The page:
In a recent comment, Michel asks:
How do you come up with a list of new features that are to be included in a new release?
In a 'Meet the Expert' session here in the Netherlands last December, I discussed a problem for which ' the expert' knew a ' feature design request' was already on the list: how did it get there? Not my single PSS call I assume..
Great question. As usual, it's not an easy answer. There are a ton of inputs that go into the list of things that we might include in a given service pack or release. Of course, we strive to include only bug fixes in service packs, but sometimes these features are such a high priority that we must include them in a service pack. Some of the inputs include (in no particular order):
- Customer escalations via PSS (MS Product Support Services for those who are lucky enough not to have needed to call) or Premier support. The term that the Microsoft person used is Design Change Request, or DCR. This is our term for a change to the product after it's been released. It is unlikely, Michel, that your single PSS call resulted in that feature being on the list of things to be done, but when someone asks for a feature through PSS it can result in a “tick mark“ in a database.
- MSWISH. This is a way that anyone can make a product enhancement suggestion, without needing to call PSS or have a support contract. The URL is http://www.microsoft.com/mswish. You can fill out a web form there, or send email directly to email@example.com. All of these entries do go into a database that ends up at the appropriate product group. This isn't just for Exchange.
- Product Group brainstorming. We may have a developer, tester, or program manager who comes up with an idea and champions it. They will typically solicit customer feedback, and fight for the “ticks in the database” that will get it done. They may also harvest data from PSS call logs to see who called in with a problem that would have been solved with that fix. They may communicate via email with our MVPs (Most Valuable Professionals) to ask their opinion: have they seen a lot of this on the newsgroups, does this sound like a good idea.
- PSS feedback. PSS classifies customer calls, and they keep track of the types of problems that cause the most customer calls. Then they give that feedback directly to us in the product team. They say “if you were to make this easier, then these people wouldn't have had to call“. That's an incredibly powerful tool because it shows you exactly which things you can fix or improve that will result in a direct improvement in customer satisfaction. Because after all, no one wants to call PSS. (even though they are very nice to talk to)
- Microsoft Customer Experience Improvement Program Data. The CEIP is a fairly new tool that we have introduced in a number of products, including MSN, Messenger, Windows Media Player, and Office. For those customers who opt-in to send us their anonymous usage statistics, we can see a picture of their experience using the software. We don't capture data from their files, but rather how the program is being used. As a hypothetical example that I just made up, let's say that we saw that a huge number of people using Outlook go into Tools -> Options... -> “Other“ Tab -> Advanced Options... -> Reminder Options and turned off “Play reminder sound“. We might make the default be to not have a reminder sound in the next release. Or we might put that setting in a more prominent place. You can see the potential. We also use this to look at what kinds of error dialogs people run across. Sometimes we aren't sure how often a particular error will be hit in the real world. If we see that something is hit often, we might be able to put code in place to prevent that condition from occurring in the first place. It helps us know where to spend our time to know what will be the biggest bang for the buck for the customer.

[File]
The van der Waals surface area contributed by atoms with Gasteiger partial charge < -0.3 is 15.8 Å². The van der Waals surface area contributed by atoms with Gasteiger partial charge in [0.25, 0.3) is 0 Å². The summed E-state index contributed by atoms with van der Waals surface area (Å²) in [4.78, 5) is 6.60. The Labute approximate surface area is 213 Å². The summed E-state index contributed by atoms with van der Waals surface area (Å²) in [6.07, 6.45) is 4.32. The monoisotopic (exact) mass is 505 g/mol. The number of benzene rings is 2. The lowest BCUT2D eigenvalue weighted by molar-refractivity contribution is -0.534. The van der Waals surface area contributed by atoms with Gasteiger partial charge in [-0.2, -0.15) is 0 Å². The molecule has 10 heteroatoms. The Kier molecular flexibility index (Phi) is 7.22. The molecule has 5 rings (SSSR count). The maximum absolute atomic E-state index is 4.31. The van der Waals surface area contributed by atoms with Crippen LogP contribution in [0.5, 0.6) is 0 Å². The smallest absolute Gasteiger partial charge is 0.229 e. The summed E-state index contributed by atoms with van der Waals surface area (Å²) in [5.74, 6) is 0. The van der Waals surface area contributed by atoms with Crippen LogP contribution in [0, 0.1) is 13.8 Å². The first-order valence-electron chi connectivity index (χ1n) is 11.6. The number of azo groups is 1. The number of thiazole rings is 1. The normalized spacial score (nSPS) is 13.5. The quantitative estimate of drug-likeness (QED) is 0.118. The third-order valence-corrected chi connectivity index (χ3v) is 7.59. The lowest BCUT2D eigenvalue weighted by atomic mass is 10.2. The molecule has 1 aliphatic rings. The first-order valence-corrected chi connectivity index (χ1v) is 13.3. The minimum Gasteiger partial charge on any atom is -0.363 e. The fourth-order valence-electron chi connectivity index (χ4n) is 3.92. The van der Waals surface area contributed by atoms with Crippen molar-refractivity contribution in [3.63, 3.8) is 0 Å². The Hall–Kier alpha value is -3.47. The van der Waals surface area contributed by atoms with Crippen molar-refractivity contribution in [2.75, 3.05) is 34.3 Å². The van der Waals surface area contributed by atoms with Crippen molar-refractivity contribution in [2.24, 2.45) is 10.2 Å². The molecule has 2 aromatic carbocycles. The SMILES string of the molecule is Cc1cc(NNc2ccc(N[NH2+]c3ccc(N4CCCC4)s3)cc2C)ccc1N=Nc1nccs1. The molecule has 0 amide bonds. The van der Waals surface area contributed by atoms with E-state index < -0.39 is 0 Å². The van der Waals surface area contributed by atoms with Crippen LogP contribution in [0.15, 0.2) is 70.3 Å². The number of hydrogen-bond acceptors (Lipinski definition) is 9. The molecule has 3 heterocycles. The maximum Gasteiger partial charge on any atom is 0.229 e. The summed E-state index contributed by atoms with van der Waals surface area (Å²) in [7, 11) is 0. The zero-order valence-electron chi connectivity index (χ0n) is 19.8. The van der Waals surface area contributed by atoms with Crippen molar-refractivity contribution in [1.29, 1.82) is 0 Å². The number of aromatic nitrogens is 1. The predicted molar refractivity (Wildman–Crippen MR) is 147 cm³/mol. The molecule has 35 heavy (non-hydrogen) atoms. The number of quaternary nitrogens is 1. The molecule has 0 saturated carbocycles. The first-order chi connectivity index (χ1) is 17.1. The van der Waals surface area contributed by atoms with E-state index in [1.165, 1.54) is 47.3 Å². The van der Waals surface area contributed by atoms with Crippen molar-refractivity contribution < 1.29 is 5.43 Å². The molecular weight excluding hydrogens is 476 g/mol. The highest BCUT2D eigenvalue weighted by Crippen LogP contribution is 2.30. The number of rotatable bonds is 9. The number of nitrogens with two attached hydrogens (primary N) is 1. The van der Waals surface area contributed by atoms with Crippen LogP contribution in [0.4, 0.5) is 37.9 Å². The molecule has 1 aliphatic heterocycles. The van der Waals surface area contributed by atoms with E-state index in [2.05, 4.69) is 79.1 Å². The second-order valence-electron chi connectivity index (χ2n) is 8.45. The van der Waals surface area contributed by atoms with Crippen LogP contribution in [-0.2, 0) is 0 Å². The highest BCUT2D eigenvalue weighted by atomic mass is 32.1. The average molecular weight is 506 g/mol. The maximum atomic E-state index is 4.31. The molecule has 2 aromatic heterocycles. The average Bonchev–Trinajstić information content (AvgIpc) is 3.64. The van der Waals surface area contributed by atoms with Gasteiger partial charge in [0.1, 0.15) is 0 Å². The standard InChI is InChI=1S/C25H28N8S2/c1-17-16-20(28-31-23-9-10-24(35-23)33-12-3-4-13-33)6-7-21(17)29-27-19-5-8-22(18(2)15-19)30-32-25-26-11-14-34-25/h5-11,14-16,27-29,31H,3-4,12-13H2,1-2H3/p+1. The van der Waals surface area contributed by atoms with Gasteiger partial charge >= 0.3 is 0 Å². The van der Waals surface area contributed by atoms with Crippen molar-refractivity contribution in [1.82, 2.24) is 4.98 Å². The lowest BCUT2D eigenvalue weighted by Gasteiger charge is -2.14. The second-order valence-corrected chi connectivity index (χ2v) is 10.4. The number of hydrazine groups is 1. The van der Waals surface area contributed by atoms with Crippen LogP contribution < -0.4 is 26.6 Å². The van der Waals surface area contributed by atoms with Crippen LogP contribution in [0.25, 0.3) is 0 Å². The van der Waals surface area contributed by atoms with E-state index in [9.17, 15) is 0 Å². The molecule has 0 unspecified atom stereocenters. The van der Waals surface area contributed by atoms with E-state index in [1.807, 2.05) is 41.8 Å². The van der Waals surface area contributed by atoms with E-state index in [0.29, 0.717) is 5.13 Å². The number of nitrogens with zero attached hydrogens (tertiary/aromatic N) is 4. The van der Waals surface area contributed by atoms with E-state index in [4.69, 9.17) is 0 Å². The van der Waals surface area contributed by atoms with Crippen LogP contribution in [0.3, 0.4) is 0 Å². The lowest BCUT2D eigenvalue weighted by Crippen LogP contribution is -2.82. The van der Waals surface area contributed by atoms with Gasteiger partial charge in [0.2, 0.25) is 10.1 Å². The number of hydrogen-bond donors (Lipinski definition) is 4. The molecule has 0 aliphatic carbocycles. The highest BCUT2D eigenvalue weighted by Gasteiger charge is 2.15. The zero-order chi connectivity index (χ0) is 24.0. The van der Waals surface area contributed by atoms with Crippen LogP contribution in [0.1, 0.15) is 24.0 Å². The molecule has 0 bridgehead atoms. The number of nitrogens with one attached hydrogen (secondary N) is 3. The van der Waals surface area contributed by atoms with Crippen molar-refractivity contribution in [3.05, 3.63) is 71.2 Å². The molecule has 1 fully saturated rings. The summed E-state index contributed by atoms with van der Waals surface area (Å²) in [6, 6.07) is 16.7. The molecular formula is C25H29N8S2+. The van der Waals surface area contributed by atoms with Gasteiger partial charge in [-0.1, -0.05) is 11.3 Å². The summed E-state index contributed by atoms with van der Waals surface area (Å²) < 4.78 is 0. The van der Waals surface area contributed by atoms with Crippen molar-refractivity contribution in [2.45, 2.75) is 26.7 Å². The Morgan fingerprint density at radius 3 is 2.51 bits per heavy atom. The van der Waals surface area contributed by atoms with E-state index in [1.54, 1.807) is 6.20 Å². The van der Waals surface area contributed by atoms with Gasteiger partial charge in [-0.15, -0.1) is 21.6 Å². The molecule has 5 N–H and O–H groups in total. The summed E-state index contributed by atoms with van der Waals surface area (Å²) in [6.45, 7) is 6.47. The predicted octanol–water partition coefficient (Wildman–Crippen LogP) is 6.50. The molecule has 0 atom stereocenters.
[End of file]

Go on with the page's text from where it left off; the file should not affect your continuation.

Now I have talked about these “ticks in the database” - these are virtual ticks, there is no set threshold after which a particular feature will get done. The amount of proven demand necessary to do a particular feature will vary greatly depending on the difficulty of the work. For example, if something needs work done in Exchange as well as a change in Outlook, you can imagine that it takes a lot more persuasion and customer data to get that done. Once the decision is made to do a DCR, then we decide what is the most appropriate release. Do we need to correlate it with an Office release, etc. Sometimes, unfortunately, as we start to do the coding or test the feature, we find that it didn't work the way we initially expected or it was more complicated, and we have to re-think the feature. This is one reason that we don't like to discuss upcoming features until the product is very close to being released: you never know when something will need to be cut because of unforseen circumstances.
I hope that demystifies the process a little bit.
You know.... an RSS connector would be nice... :)
After updating our mailservers with Mydoom.b@MM protection (in the middle of the night here in the Netherlands, second time this week) I checked a few blogs: My question answered! Great!
It sure helps to demystify the process, but also shows there is no direct contact between developers and customers. PSS, a product group or reports form software tools are always 'in the middle'.
You mentioned discussing upcoming features well before releasing it is tricky, it might be pulled and disappoint many people. But that's actually waiting very long before making a new feature announcement, not discussing it IMHO.
One thing that irritates me is that Microsoft as a whole develops new features that are almost exclusively ON by default. I'm not sure whether they're on because the PM thought this nifty new feature was so important that everyone will want it or if Microsoft is afraid of wasting development work on features that will "never" be used. In the worst cases, the feature may not have enough merit to simply be on by default, but it's such a "valuable" feature that Microsoft insists on disrupting my work to ask me whether to continue using this feature.